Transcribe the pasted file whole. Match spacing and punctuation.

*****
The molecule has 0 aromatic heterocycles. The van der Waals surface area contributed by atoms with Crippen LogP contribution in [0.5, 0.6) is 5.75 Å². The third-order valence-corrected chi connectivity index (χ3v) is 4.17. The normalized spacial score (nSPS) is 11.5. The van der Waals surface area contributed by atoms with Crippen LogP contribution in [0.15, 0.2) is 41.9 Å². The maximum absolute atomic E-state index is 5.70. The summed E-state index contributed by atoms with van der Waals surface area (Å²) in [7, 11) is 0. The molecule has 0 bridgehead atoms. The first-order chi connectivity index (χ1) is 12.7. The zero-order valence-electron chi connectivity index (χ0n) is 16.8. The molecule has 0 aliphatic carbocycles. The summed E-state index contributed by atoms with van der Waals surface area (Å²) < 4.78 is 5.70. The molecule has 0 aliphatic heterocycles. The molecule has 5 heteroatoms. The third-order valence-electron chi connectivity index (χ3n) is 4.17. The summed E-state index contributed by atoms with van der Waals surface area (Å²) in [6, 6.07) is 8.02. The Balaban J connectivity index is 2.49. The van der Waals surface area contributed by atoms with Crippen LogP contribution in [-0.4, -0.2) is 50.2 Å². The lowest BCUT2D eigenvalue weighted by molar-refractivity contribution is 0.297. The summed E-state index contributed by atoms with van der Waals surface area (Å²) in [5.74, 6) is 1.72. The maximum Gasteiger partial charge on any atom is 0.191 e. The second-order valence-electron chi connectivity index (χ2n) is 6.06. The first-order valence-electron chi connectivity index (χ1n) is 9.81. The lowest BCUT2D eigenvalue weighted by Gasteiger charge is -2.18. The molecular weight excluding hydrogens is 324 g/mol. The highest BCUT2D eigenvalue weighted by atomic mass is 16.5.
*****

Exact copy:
The molecule has 0 aromatic heterocycles. The van der Waals surface area contributed by atoms with Crippen LogP contribution in [0.5, 0.6) is 5.75 Å². The third-order valence-corrected chi connectivity index (χ3v) is 4.17. The normalized spacial score (nSPS) is 11.5. The van der Waals surface area contributed by atoms with Crippen LogP contribution in [0.15, 0.2) is 41.9 Å². The maximum absolute atomic E-state index is 5.70. The summed E-state index contributed by atoms with van der Waals surface area (Å²) in [7, 11) is 0. The molecule has 0 bridgehead atoms. The first-order chi connectivity index (χ1) is 12.7. The zero-order valence-electron chi connectivity index (χ0n) is 16.8. The molecule has 0 aliphatic carbocycles. The summed E-state index contributed by atoms with van der Waals surface area (Å²) < 4.78 is 5.70. The molecule has 0 aliphatic heterocycles. The molecule has 5 heteroatoms. The third-order valence-electron chi connectivity index (χ3n) is 4.17. The summed E-state index contributed by atoms with van der Waals surface area (Å²) in [6, 6.07) is 8.02. The Balaban J connectivity index is 2.49. The van der Waals surface area contributed by atoms with Crippen LogP contribution in [-0.4, -0.2) is 50.2 Å². The lowest BCUT2D eigenvalue weighted by molar-refractivity contribution is 0.297. The summed E-state index contributed by atoms with van der Waals surface area (Å²) in [5.74, 6) is 1.72. The maximum Gasteiger partial charge on any atom is 0.191 e. The second-order valence-electron chi connectivity index (χ2n) is 6.06. The first-order valence-electron chi connectivity index (χ1n) is 9.81. The lowest BCUT2D eigenvalue weighted by Gasteiger charge is -2.18. The molecular weight excluding hydrogens is 324 g/mol. The highest BCUT2D eigenvalue weighted by atomic mass is 16.5.